Being a contrarian investor often means buying stocks that are outside of the current zeitgeist, asserts Bruce Kaser, editor of the industry-leading value-oriented newsletter, Cabot Undervalued Stocks Advisor.
Many investors would look at a list of new buys in a contrarian’s portfolio and wonder just what, exactly, the contrarian was thinking.
“Why don’t you just buy these stocks that are working” is a common thought which is also frequently shared in such examinations.
Contrarian investors need to patiently wait, sometimes painfully, while other stocks surge higher. But, if done right, and maybe with a little help from the impossible-to-time but inevitable market cycles, a contrarian’s stocks produce not only strong gains but also do so at a time when more popular stocks suffer.
We recently added a new name, Barrick Gold (GOLD) as a "Buy." This stock is not only out of favor (a classic contrarian trait), but is not infrequently looked upon with doubt, disdain and discredit.
The entire gold mining industry isn’t immune to such views, either. But the gold mining industry, and certainly Barrick, has lost the loose-spending and often murky culture of decades ago.
Today’s gold mining industry is one of restraint, transparency and financial discipline — hard-earned from the long struggle with chronic low commodity prices and disappointed investors. Barrick’s chairman is a former Goldman Sachs president, hardly someone who would wantonly waste shareholder money.
Impressively, in his first year at Barrick, Bristow created a joint venture that combined Barrick’s and Newmont Mining’s Nevada gold mines into a single world-class operation, generating large cost and productivity improvements.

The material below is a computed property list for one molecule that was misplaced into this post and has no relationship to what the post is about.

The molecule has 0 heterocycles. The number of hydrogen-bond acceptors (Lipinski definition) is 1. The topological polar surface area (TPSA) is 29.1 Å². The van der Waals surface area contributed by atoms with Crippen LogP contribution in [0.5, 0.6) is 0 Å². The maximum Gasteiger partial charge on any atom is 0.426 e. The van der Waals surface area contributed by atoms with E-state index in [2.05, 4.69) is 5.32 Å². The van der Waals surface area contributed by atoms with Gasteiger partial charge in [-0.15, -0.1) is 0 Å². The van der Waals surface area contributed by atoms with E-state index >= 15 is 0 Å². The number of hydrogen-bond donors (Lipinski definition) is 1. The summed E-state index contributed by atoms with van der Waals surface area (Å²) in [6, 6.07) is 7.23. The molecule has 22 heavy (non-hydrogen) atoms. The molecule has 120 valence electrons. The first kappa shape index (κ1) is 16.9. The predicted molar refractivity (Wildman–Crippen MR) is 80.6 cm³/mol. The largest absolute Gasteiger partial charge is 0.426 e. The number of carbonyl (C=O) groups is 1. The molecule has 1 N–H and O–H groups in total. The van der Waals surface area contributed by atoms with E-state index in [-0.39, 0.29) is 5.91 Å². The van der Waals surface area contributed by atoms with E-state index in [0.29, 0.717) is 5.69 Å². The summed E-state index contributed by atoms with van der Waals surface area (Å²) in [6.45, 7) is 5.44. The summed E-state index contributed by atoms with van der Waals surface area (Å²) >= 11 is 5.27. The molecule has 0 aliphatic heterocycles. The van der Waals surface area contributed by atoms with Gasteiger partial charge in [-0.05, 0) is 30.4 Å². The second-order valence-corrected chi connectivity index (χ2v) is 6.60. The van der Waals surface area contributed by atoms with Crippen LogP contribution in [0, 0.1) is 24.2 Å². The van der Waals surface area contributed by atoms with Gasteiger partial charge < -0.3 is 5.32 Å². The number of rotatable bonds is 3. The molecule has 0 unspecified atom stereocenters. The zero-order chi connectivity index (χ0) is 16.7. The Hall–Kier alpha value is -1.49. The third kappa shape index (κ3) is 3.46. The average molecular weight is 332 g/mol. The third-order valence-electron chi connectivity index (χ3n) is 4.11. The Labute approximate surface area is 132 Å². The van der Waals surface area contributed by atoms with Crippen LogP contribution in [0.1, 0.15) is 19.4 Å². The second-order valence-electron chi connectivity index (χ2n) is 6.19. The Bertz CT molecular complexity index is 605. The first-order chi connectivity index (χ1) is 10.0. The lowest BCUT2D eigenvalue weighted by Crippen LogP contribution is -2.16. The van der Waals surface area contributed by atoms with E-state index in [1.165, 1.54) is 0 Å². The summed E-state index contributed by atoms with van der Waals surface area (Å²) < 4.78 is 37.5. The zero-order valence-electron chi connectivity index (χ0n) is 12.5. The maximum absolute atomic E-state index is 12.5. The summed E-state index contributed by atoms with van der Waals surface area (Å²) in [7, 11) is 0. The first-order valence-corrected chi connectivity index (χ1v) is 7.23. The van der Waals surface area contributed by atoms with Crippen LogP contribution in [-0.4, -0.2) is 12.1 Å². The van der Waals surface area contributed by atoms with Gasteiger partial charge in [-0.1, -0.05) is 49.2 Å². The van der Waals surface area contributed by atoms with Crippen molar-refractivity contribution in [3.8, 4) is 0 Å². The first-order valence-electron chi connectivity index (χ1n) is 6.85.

Since their mid-2020 peak at around $2,000/ounce, gold prices have slipped about 15% to $1,730/ounce. Barrick’s shares have slid over 30% - not completely surprising as mining company stocks magnify the moves in the underlying commodity. With the fall-off in the share price, Barrick shares now have considerable appeal.
Our thesis is based on two points. First, that Barrick will continue to generate strong free cash flow at current gold prices, continue to improve its operating performance and return much of that free cash flow to investors while making minor but sensible acquisitions.
Demonstrating its commitment, the company will pay $0.42/share in special distributions this year, in addition to its regular $0.09/share quarterly dividend. Barrick’s balance remains solid, with its $5.2 billion in debt fully offset by its cash balance.
Second, that Barrick shares offer optionality – if the enormous fiscal stimulus, rising taxes and heavy central bank bond-buying produces stagflation and low interest rates, then the price of gold will move upward and lift Barrick’s shares with it. Given their attractive valuation, the shares don’t need this second (optionality) point to work – it offers extra upside.
Major risks include the possibility of a decline in gold prices, production problems at its mines, making a major acquisition and/or an expropriation of one or more of its mines.
At about $20, Barrick shares trade at a sizeable discount to our value estimate of $27, based on 7.5x estimated 2021 EBITDA and on a modest premium to its $25/share net asset value.
The combined dividends this year will produce a 3.7% yield. Although the company may not pay a special dividend next year, it could raise its recurring dividend to provide an above-market yield. We think Barrick has a much better future than the market is assuming.